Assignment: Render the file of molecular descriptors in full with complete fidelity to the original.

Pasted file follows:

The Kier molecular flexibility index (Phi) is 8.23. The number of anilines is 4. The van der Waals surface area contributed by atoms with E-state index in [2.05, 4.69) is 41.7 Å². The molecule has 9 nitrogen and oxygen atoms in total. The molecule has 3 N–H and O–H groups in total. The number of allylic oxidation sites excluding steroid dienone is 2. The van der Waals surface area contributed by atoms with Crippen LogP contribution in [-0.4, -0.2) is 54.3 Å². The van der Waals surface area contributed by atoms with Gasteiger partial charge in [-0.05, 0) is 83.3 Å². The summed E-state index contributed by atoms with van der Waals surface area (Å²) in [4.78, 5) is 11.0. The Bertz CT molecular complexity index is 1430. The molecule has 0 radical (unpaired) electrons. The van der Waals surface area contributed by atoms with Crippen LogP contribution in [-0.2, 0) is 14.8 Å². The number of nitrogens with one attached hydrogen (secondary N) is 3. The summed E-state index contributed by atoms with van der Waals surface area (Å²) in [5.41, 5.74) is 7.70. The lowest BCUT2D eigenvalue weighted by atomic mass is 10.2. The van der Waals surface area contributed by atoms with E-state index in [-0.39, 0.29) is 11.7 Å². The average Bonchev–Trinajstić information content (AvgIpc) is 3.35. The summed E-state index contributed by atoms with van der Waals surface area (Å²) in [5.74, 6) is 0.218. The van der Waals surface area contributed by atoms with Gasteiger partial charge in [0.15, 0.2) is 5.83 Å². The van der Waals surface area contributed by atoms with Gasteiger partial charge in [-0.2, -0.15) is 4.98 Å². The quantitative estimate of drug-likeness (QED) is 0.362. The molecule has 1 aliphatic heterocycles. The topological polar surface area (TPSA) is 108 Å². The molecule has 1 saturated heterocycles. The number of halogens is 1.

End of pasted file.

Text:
The Kier molecular flexibility index (Phi) is 8.23. The number of anilines is 4. The van der Waals surface area contributed by atoms with E-state index in [2.05, 4.69) is 41.7 Å². The molecule has 9 nitrogen and oxygen atoms in total. The molecule has 3 N–H and O–H groups in total. The number of allylic oxidation sites excluding steroid dienone is 2. The van der Waals surface area contributed by atoms with Crippen LogP contribution in [-0.4, -0.2) is 54.3 Å². The van der Waals surface area contributed by atoms with Gasteiger partial charge in [-0.05, 0) is 83.3 Å². The summed E-state index contributed by atoms with van der Waals surface area (Å²) in [4.78, 5) is 11.0. The Bertz CT molecular complexity index is 1430. The molecule has 0 radical (unpaired) electrons. The van der Waals surface area contributed by atoms with Crippen LogP contribution in [-0.2, 0) is 14.8 Å². The number of nitrogens with one attached hydrogen (secondary N) is 3. The summed E-state index contributed by atoms with van der Waals surface area (Å²) in [5.41, 5.74) is 7.70. The lowest BCUT2D eigenvalue weighted by atomic mass is 10.2. The van der Waals surface area contributed by atoms with E-state index in [-0.39, 0.29) is 11.7 Å². The average Bonchev–Trinajstić information content (AvgIpc) is 3.35. The summed E-state index contributed by atoms with van der Waals surface area (Å²) in [5.74, 6) is 0.218. The van der Waals surface area contributed by atoms with Gasteiger partial charge in [0.15, 0.2) is 5.83 Å². The van der Waals surface area contributed by atoms with Gasteiger partial charge in [-0.2, -0.15) is 4.98 Å². The quantitative estimate of drug-likeness (QED) is 0.362. The molecule has 1 aliphatic heterocycles. The topological polar surface area (TPSA) is 108 Å². The molecule has 1 saturated heterocycles. The number of halogens is 1.